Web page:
And so it begins. The search for the Knoxville Symphony Orchestra’s new music director and conductor entered a final stage last weekend with the first of six Masterworks concert pairs to be conducted by the candidate finalists. This first candidate was Marcelo Lehninger, a 36-year-old native of Brazil, who until last May had been associate conductor of the Boston Symphony Orchestra, a position he had held since 2010.
As part of the process, each of the six candidates selected his own program. Lehninger’s picks—early 20th-century works by Shostakovich, Ravel, Debussy, and Respighi—indicated his skill in constructing programs that are focused, thematic, and entertaining without being repetitious.
Lehninger also revealed his willingness—perhaps even eagerness—to depart from the conventional concert sequence—overture, concerto, symphony—by opening with the Shostakovich Symphony No. 1 in F Major, a work that itself twists convention a bit. The symphony, the composer’s graduation exercise from the Leningrad Conservatory at the age of 19, shows remarkable inventiveness and imagination in both structure and in assured writing for exposed solo instruments. It was in those exposed moments, underlined by Lehninger’s beautifully chiseled balance, that practically every KSO principal had an eloquent or audacious phrase or two to contribute.
The second half of the program opened with Maurice Ravel’s Tzigane, a work originally written for violin and piano, but later orchestrated as a Concert Rhapsody for Violin and Orchestra. In a move both logical and smart, Lehninger chose KSO concertmaster Gabriel Lefkowitz as his soloist, knowing full well Lefkowitz’s ability to captivate audiences with technique and musicality.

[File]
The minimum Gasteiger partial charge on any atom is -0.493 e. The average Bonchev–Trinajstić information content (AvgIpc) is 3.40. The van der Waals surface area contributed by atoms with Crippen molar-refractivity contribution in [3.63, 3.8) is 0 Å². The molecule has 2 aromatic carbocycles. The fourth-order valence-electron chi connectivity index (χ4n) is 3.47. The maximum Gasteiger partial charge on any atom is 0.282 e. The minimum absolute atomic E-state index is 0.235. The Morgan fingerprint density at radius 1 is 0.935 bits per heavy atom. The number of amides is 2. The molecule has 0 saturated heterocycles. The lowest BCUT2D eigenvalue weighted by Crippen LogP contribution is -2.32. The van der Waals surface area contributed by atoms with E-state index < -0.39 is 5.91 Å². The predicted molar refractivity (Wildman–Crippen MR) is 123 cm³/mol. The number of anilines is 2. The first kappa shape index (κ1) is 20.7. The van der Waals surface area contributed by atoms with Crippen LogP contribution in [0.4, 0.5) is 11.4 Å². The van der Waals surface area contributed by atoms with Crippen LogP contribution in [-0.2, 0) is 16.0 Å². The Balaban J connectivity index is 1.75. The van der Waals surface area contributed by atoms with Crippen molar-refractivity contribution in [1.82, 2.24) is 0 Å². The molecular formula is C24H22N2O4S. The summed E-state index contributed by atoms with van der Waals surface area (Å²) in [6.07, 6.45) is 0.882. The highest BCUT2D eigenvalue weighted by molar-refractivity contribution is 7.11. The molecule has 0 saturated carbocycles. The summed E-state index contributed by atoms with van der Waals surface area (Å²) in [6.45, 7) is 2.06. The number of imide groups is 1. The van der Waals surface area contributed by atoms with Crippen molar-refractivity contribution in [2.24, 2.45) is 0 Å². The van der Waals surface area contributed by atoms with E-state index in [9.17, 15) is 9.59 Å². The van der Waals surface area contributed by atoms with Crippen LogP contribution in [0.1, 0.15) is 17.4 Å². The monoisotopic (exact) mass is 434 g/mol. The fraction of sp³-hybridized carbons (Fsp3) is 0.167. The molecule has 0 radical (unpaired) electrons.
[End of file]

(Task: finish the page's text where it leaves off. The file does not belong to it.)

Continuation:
The first half of the piece is an extended violin solo, cadenza-like, that then sets up an energetic and colorful journey through gypsy-esque passages. The beauty of this piece is its seemingly brash, reckless abandon, but with judiciously applied brakes. Friday evening’s audience, relieved at having arrived at the conclusion without bodily harm, showed their own abandon with a substantial ovation for Lefkowitz and Lehninger.
Yet another showcase for the KSO players was the featured work of the evening, Ottorino Respighi’s orchestral tone poem, Pines of Rome. While calling this work a showpiece is an understatement, the dazzling orchestration also demands that the conductor become a textural storyteller. Lehninger wove the instrumental colors in and out, allowing dynamics and punctuation to keep the tonal variety fresh.
The closing section, “Pines of the Appian Way,” was powerful, with extra trumpets and trombones positioned at the left and right of the Tennessee Theatre balcony. Although I was expecting, and listening for, the theater’s Mighty Wurlitzer (the score calls for pipe organ) to be used in that finale section, I never heard even a hint.
Although Lehninger was only the first of six KSO music director candidates appearing this season, he made a strong case for himself with his particular strengths: a crisp directorial technique, communicative body language, an impressive and entertaining interpretative grasp of the works on his program, and a warm and friendly stage persona. Stay tuned for chapter two of the conductor search saga next month.
Alan Sherrod has been writing about Knoxville’s vibrant classical music scene since 2007. In 2010, he won a fellowship from the National Endowment for the Arts—the Arts Journalism Institute in Classical Music and Opera—under the auspices of the Columbia University Graduate School of Journalism. He also operates his own blogs, Classical Journal and Arts Knoxville.
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